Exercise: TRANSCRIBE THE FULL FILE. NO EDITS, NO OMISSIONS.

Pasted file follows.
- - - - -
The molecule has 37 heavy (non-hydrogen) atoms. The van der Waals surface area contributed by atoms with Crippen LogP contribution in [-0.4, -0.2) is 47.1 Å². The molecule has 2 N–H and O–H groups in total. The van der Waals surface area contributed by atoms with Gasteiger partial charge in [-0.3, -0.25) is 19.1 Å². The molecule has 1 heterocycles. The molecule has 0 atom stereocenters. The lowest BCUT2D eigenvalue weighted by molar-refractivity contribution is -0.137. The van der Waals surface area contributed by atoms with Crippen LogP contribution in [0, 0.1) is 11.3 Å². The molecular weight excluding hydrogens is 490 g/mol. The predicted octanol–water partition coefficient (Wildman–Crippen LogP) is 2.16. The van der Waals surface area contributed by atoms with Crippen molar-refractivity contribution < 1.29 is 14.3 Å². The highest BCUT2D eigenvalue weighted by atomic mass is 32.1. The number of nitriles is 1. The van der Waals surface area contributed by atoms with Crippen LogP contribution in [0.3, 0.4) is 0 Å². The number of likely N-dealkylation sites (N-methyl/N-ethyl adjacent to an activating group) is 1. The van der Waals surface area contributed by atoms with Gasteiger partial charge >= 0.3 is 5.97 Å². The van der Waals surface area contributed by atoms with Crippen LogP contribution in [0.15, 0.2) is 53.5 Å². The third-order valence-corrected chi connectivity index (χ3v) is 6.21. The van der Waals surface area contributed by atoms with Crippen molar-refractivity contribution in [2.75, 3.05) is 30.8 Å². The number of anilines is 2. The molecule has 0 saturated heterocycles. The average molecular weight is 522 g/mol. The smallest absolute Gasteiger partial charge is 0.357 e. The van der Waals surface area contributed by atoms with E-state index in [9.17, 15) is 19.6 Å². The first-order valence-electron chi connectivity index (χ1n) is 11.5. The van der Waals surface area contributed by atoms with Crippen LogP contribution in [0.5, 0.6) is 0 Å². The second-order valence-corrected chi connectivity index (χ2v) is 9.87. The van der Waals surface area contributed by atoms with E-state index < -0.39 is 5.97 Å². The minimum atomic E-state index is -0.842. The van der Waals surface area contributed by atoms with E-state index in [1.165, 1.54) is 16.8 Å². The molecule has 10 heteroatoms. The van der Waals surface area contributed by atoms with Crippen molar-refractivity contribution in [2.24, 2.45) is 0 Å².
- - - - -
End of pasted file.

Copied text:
The molecule has 37 heavy (non-hydrogen) atoms. The van der Waals surface area contributed by atoms with Crippen LogP contribution in [-0.4, -0.2) is 47.1 Å². The molecule has 2 N–H and O–H groups in total. The van der Waals surface area contributed by atoms with Gasteiger partial charge in [-0.3, -0.25) is 19.1 Å². The molecule has 1 heterocycles. The molecule has 0 atom stereocenters. The lowest BCUT2D eigenvalue weighted by molar-refractivity contribution is -0.137. The van der Waals surface area contributed by atoms with Crippen LogP contribution in [0, 0.1) is 11.3 Å². The molecular weight excluding hydrogens is 490 g/mol. The predicted octanol–water partition coefficient (Wildman–Crippen LogP) is 2.16. The van der Waals surface area contributed by atoms with Crippen molar-refractivity contribution < 1.29 is 14.3 Å². The highest BCUT2D eigenvalue weighted by atomic mass is 32.1. The number of nitriles is 1. The van der Waals surface area contributed by atoms with Crippen LogP contribution in [0.3, 0.4) is 0 Å². The number of likely N-dealkylation sites (N-methyl/N-ethyl adjacent to an activating group) is 1. The van der Waals surface area contributed by atoms with Gasteiger partial charge >= 0.3 is 5.97 Å². The van der Waals surface area contributed by atoms with Crippen LogP contribution in [0.15, 0.2) is 53.5 Å². The third-order valence-corrected chi connectivity index (χ3v) is 6.21. The van der Waals surface area contributed by atoms with Crippen molar-refractivity contribution in [2.75, 3.05) is 30.8 Å². The number of anilines is 2. The molecule has 0 saturated heterocycles. The average molecular weight is 522 g/mol. The smallest absolute Gasteiger partial charge is 0.357 e. The van der Waals surface area contributed by atoms with E-state index in [9.17, 15) is 19.6 Å². The first-order valence-electron chi connectivity index (χ1n) is 11.5. The van der Waals surface area contributed by atoms with Crippen LogP contribution in [0.5, 0.6) is 0 Å². The second-order valence-corrected chi connectivity index (χ2v) is 9.87. The van der Waals surface area contributed by atoms with E-state index < -0.39 is 5.97 Å². The minimum atomic E-state index is -0.842. The van der Waals surface area contributed by atoms with E-state index in [1.165, 1.54) is 16.8 Å². The molecule has 10 heteroatoms. The van der Waals surface area contributed by atoms with Crippen molar-refractivity contribution in [2.24, 2.45) is 0 Å².